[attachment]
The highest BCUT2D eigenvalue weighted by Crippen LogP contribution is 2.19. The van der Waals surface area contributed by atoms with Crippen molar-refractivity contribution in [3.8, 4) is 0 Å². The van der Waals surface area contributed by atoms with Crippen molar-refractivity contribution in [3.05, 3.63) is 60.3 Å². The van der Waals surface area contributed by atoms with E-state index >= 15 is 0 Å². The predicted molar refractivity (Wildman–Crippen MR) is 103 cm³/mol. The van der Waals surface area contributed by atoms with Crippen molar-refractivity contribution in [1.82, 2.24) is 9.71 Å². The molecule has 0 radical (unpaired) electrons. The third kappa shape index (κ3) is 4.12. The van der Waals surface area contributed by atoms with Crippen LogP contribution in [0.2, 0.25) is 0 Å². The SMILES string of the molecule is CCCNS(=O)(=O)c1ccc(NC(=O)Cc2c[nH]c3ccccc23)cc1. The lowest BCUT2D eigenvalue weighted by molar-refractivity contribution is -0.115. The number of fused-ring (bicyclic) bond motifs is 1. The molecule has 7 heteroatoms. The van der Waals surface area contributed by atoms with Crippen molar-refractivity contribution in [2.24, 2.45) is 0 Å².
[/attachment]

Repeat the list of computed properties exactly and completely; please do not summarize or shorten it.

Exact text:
The highest BCUT2D eigenvalue weighted by Crippen LogP contribution is 2.19. The van der Waals surface area contributed by atoms with Crippen molar-refractivity contribution in [3.8, 4) is 0 Å². The van der Waals surface area contributed by atoms with Crippen molar-refractivity contribution in [3.05, 3.63) is 60.3 Å². The van der Waals surface area contributed by atoms with E-state index >= 15 is 0 Å². The predicted molar refractivity (Wildman–Crippen MR) is 103 cm³/mol. The van der Waals surface area contributed by atoms with Crippen molar-refractivity contribution in [1.82, 2.24) is 9.71 Å². The molecule has 0 radical (unpaired) electrons. The third kappa shape index (κ3) is 4.12. The van der Waals surface area contributed by atoms with Crippen LogP contribution in [0.2, 0.25) is 0 Å². The SMILES string of the molecule is CCCNS(=O)(=O)c1ccc(NC(=O)Cc2c[nH]c3ccccc23)cc1. The lowest BCUT2D eigenvalue weighted by molar-refractivity contribution is -0.115. The number of fused-ring (bicyclic) bond motifs is 1. The molecule has 7 heteroatoms. The van der Waals surface area contributed by atoms with Crippen molar-refractivity contribution in [2.24, 2.45) is 0 Å².